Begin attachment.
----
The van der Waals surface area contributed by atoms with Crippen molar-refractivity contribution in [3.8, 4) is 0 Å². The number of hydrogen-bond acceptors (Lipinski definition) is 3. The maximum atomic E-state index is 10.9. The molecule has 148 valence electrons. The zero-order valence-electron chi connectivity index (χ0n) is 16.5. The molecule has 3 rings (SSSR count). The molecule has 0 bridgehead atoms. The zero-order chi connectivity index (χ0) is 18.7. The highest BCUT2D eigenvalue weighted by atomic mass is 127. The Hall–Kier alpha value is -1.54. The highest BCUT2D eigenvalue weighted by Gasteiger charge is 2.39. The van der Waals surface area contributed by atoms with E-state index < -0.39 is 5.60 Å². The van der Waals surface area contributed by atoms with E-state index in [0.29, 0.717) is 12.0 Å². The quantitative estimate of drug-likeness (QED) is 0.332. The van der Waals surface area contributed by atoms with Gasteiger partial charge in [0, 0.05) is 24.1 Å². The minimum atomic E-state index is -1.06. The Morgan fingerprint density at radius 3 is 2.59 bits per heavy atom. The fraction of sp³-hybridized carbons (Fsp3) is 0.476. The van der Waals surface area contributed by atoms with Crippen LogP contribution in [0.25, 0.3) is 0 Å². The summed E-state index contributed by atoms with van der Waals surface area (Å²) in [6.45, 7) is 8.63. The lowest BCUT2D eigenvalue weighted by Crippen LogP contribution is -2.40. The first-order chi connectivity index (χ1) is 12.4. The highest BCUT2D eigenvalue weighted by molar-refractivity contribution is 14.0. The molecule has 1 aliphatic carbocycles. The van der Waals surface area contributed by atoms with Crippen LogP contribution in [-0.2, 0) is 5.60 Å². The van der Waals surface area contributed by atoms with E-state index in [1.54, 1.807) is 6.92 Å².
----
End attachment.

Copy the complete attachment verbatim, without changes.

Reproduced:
The van der Waals surface area contributed by atoms with Crippen molar-refractivity contribution in [3.8, 4) is 0 Å². The number of hydrogen-bond acceptors (Lipinski definition) is 3. The maximum atomic E-state index is 10.9. The molecule has 148 valence electrons. The zero-order valence-electron chi connectivity index (χ0n) is 16.5. The molecule has 3 rings (SSSR count). The molecule has 0 bridgehead atoms. The zero-order chi connectivity index (χ0) is 18.7. The highest BCUT2D eigenvalue weighted by atomic mass is 127. The Hall–Kier alpha value is -1.54. The highest BCUT2D eigenvalue weighted by Gasteiger charge is 2.39. The van der Waals surface area contributed by atoms with E-state index < -0.39 is 5.60 Å². The van der Waals surface area contributed by atoms with E-state index in [0.29, 0.717) is 12.0 Å². The quantitative estimate of drug-likeness (QED) is 0.332. The van der Waals surface area contributed by atoms with Gasteiger partial charge in [0, 0.05) is 24.1 Å². The minimum atomic E-state index is -1.06. The Morgan fingerprint density at radius 3 is 2.59 bits per heavy atom. The fraction of sp³-hybridized carbons (Fsp3) is 0.476. The van der Waals surface area contributed by atoms with Crippen LogP contribution in [0.25, 0.3) is 0 Å². The summed E-state index contributed by atoms with van der Waals surface area (Å²) in [6.45, 7) is 8.63. The lowest BCUT2D eigenvalue weighted by Crippen LogP contribution is -2.40. The first-order chi connectivity index (χ1) is 12.4. The highest BCUT2D eigenvalue weighted by molar-refractivity contribution is 14.0. The molecule has 1 aliphatic carbocycles. The van der Waals surface area contributed by atoms with Crippen LogP contribution in [-0.2, 0) is 5.60 Å². The van der Waals surface area contributed by atoms with E-state index in [1.54, 1.807) is 6.92 Å².